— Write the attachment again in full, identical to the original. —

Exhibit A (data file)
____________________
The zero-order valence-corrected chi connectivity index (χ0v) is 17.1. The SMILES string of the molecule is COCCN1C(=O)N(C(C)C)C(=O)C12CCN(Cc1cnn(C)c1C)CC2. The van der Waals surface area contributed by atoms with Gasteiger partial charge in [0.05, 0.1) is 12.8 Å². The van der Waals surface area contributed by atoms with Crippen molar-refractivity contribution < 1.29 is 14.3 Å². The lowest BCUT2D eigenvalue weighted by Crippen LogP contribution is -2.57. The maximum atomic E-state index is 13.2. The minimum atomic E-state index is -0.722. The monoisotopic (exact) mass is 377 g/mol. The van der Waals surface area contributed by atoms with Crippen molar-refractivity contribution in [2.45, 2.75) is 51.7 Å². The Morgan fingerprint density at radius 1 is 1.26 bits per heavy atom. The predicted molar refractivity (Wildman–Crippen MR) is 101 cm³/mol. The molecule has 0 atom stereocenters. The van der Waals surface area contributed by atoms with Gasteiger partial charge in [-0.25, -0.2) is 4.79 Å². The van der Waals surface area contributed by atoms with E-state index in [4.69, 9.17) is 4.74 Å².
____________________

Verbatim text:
The zero-order valence-corrected chi connectivity index (χ0v) is 17.1. The SMILES string of the molecule is COCCN1C(=O)N(C(C)C)C(=O)C12CCN(Cc1cnn(C)c1C)CC2. The van der Waals surface area contributed by atoms with Gasteiger partial charge in [0.05, 0.1) is 12.8 Å². The van der Waals surface area contributed by atoms with Crippen molar-refractivity contribution < 1.29 is 14.3 Å². The lowest BCUT2D eigenvalue weighted by Crippen LogP contribution is -2.57. The maximum atomic E-state index is 13.2. The minimum atomic E-state index is -0.722. The monoisotopic (exact) mass is 377 g/mol. The van der Waals surface area contributed by atoms with Crippen molar-refractivity contribution in [2.45, 2.75) is 51.7 Å². The Morgan fingerprint density at radius 1 is 1.26 bits per heavy atom. The predicted molar refractivity (Wildman–Crippen MR) is 101 cm³/mol. The molecule has 0 atom stereocenters. The van der Waals surface area contributed by atoms with Gasteiger partial charge in [-0.25, -0.2) is 4.79 Å². The van der Waals surface area contributed by atoms with E-state index in [4.69, 9.17) is 4.74 Å².